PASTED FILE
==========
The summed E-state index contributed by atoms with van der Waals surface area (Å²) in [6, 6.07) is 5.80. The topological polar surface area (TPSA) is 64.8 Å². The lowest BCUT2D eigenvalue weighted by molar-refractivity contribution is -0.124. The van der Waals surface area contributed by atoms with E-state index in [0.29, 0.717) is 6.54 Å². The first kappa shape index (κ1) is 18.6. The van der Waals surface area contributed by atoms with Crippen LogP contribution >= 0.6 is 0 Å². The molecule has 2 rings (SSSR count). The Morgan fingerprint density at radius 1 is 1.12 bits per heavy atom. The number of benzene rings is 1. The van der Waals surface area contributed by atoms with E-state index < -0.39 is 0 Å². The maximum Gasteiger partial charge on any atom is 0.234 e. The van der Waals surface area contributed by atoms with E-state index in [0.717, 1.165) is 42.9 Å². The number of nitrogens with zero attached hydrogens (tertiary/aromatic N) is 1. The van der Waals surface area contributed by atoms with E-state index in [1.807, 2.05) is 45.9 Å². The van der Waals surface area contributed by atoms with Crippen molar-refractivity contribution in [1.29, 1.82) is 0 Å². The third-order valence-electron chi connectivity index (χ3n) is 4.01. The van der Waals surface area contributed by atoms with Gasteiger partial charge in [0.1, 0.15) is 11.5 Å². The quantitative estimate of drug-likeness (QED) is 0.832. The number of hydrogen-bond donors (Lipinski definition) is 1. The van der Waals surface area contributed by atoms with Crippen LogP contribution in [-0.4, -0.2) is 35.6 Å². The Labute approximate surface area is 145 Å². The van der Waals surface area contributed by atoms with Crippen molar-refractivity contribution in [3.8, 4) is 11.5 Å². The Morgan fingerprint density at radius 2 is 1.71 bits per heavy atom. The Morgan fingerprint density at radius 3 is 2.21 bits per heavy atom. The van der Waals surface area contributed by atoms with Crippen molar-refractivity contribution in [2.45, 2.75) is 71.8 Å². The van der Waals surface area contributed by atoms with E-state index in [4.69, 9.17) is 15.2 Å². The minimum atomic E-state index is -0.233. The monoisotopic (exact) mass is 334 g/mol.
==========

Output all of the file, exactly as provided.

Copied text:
The summed E-state index contributed by atoms with van der Waals surface area (Å²) in [6, 6.07) is 5.80. The topological polar surface area (TPSA) is 64.8 Å². The lowest BCUT2D eigenvalue weighted by molar-refractivity contribution is -0.124. The van der Waals surface area contributed by atoms with E-state index in [0.29, 0.717) is 6.54 Å². The first kappa shape index (κ1) is 18.6. The van der Waals surface area contributed by atoms with Crippen LogP contribution >= 0.6 is 0 Å². The molecule has 2 rings (SSSR count). The Morgan fingerprint density at radius 1 is 1.12 bits per heavy atom. The number of benzene rings is 1. The van der Waals surface area contributed by atoms with E-state index < -0.39 is 0 Å². The maximum Gasteiger partial charge on any atom is 0.234 e. The van der Waals surface area contributed by atoms with E-state index in [0.717, 1.165) is 42.9 Å². The number of nitrogens with zero attached hydrogens (tertiary/aromatic N) is 1. The van der Waals surface area contributed by atoms with E-state index in [1.807, 2.05) is 45.9 Å². The van der Waals surface area contributed by atoms with Crippen molar-refractivity contribution in [1.29, 1.82) is 0 Å². The third-order valence-electron chi connectivity index (χ3n) is 4.01. The van der Waals surface area contributed by atoms with Gasteiger partial charge in [0.1, 0.15) is 11.5 Å². The quantitative estimate of drug-likeness (QED) is 0.832. The number of hydrogen-bond donors (Lipinski definition) is 1. The van der Waals surface area contributed by atoms with Crippen LogP contribution in [-0.4, -0.2) is 35.6 Å². The Labute approximate surface area is 145 Å². The van der Waals surface area contributed by atoms with Crippen molar-refractivity contribution in [3.8, 4) is 11.5 Å². The Morgan fingerprint density at radius 2 is 1.71 bits per heavy atom. The Morgan fingerprint density at radius 3 is 2.21 bits per heavy atom. The van der Waals surface area contributed by atoms with Crippen molar-refractivity contribution in [2.45, 2.75) is 71.8 Å². The van der Waals surface area contributed by atoms with E-state index in [4.69, 9.17) is 15.2 Å². The minimum atomic E-state index is -0.233. The monoisotopic (exact) mass is 334 g/mol.